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Old 09-02-2010, 12:42 AM
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John Whitworth John Whitworth is offline
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Default Competition: In a Jam

Competition No. 2662: In a jam
Lucy Vickery
Saturday, 4th September 2010
Lucy Vickery presents the latest competition
In Competition No. 2662 you were invited to submit a poem composed in the midst of a travel hold-up. The entry, a magnificent collective letting-off-of-steam, was peppered with exasperated references to apoplectic rage, bursting bladders and bickering children but these were tempered by those who acknowledged that there are benefits in being forced to take things more slowly.
Basil Ransome-Davies was one of them, and he pockets the bonus fiver. The other winners, printed below, get £25 each. Honourable mentions go to D.A. Prince, Ray Kelley, Gail White, Bill Greenwell and Joan Harris.

When trains are late you wait. There is no choice.
At home you get the ranting Tannoy’s voice
forbidding this and that, the Coke machine,
the platform staff’s routine dyspeptic mien,
the sodden toilet and that sullen air —
so very Brit — of muttering despair...
The bats are out, a swooping crew. At noon,
chewing my trail mix by a salt lagoon,
I viewed a plankton-tinted chorus line —
those miracles of elegant design,
flamingos. Them, the quiet delta, me;
I savour the recalled epiphany
over a Fundador and a cigar,
the cheerful uproar of the station bar
my comfort zone. The Sitges train is late
by — ooh, at least an hour now. I can wait.
Basil Ransome-Davies

As dark descends on Ridgeway Hill,
On Ridgeway Hill,
Besunken in this cheerless chill,
Bereft of hide or hut,
With blanket strewn across my lap,
I rue the cruel and mean mishap
That lands me in my pony trap
With wheels stuck in a rut.

Afore and aft more carts are stuck,
Aye, more are stuck,
With wheels bogged down in mire and muck
While I, midst hold-up, rage!
Will hope of Budmouth’s bypass wane
Perchance a hundred years or twain
Till those, unborn, its comforts gain
In yon Olympic age?
Alan Millard

Though orphaned of its shading poplars now,
the route from Calais beckons like a trance,
delivering, with the sureness of a vow,
the heady synaesthesia of France.
The country’s striped by rivers. One by one
we cross the Seine, the Eure, the Loire, the Creuse,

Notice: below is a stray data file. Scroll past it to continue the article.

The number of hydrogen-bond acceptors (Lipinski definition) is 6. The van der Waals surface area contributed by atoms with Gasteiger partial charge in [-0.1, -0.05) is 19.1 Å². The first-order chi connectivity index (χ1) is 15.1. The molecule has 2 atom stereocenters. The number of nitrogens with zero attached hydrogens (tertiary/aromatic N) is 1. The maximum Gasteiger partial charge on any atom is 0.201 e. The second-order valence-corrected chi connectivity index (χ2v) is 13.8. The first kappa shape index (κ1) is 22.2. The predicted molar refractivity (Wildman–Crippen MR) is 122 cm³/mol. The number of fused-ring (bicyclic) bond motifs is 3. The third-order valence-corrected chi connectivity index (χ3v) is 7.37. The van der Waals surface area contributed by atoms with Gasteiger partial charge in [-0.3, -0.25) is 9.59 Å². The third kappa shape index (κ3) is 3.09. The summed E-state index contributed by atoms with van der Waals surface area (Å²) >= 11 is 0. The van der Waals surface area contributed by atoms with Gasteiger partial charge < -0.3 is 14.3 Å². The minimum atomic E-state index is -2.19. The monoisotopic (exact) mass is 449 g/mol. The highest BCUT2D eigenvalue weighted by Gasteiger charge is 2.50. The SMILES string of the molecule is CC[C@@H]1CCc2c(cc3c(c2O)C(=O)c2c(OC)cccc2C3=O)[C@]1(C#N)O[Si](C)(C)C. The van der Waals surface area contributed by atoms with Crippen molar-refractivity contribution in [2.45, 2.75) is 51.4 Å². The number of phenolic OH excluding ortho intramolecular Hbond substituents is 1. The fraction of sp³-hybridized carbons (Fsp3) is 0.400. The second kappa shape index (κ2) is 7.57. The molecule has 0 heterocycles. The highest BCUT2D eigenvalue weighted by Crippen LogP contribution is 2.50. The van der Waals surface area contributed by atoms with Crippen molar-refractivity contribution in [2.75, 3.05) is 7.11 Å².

pilgrims of pleasure, following the sun,
avid prospectors for la vie heureuse.
The relaxation deepens with the miles.
The South means warmth and colour, a rich spread
of sunflowers, melons, terracotta tiles,
the Littoral, the gently tidal Med.
What clear and present irritation jars
This vision of exotic joys galore?
The fumes of countless other static cars
In Merseyside, two miles from my front door.
G.M. Davis

Herded like stockyard cattle flank to flank,
We inch and snarl along the motorway
In four choked lanes of traffic, rank on rank
Of creeping, lurching, cussing scrum and fray.
Of what obstruction is this hold-up bred?
What road repair, police activity,
Or accident? Is anybody dead?
Will there be blood and body parts to see?
When progress slackened, we first had to tap
Our brakes, then idle, hemmed by other cars.
We hoped back then there’d been no cruel mishap,
Nothing involving pain or lasting scars.
But now, delay grown long and tempers shorter,
The milk of human kindness flows no more.
Our nature’s worser angels give no quarter:
Show us some twisted wreckage stained with gore!
Chris O’Carroll

The bus has jerked and stopped. We crane our necks.
The road runs straight ahead and straight ahead
Two lanes, both blocked. My neighbour groans: ‘Oh, heck!
I knew I should have got the train instead.’
All round, loud voices query, moan and swear:
‘More pointless roadworks. Did you see that sign?’
‘Maybe an accident; this spot is where
That lad of Dunns was killed; he crossed the line —
Just like that idiot is doing here.’
A biker lane-hops, shares opprobium.
We move — a good three yards. Ironic cheer!
I’ve no complaints, I’m happy to sit dumb,
Just look and listen. They may hate being late;
I have my notebook. This is grist for me,
With no one waiting, no important date.
Besides, an oldie now, I travel free.
Gillian Ewing

They’re worse than useless, I agree,
But what’s the point of telling me?
I feel your rage and partly share it,
But why am I the one to bear it?
The good mind that you say you’ve got
To get a gun and shoot the lot
Would be much better put to use
In redirecting your abuse.
I doubt the truth is what you think —
That they’re all out to make us drink
Their rip-off coffee, coke and tea,
And spend our guts on duty-free.
By now we would be there, you’re right,
And at this rate we’ll miss a night,
But what makes this more like hard labour
Is sitting trapped with you as neighbour.
W.J. Webster
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Old 09-02-2010, 04:30 AM
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Jayne Osborn Jayne Osborn is offline
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Another well-deserved win and bonus fiver, Bazza.
Congratulations, Gail and Bill. It gets tougher and tougher, so an HM is highly valued.
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Old 09-03-2010, 11:07 PM
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FOsen FOsen is offline
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Congratulations, Bazza, Bill, Chris, and Gail.

Frank
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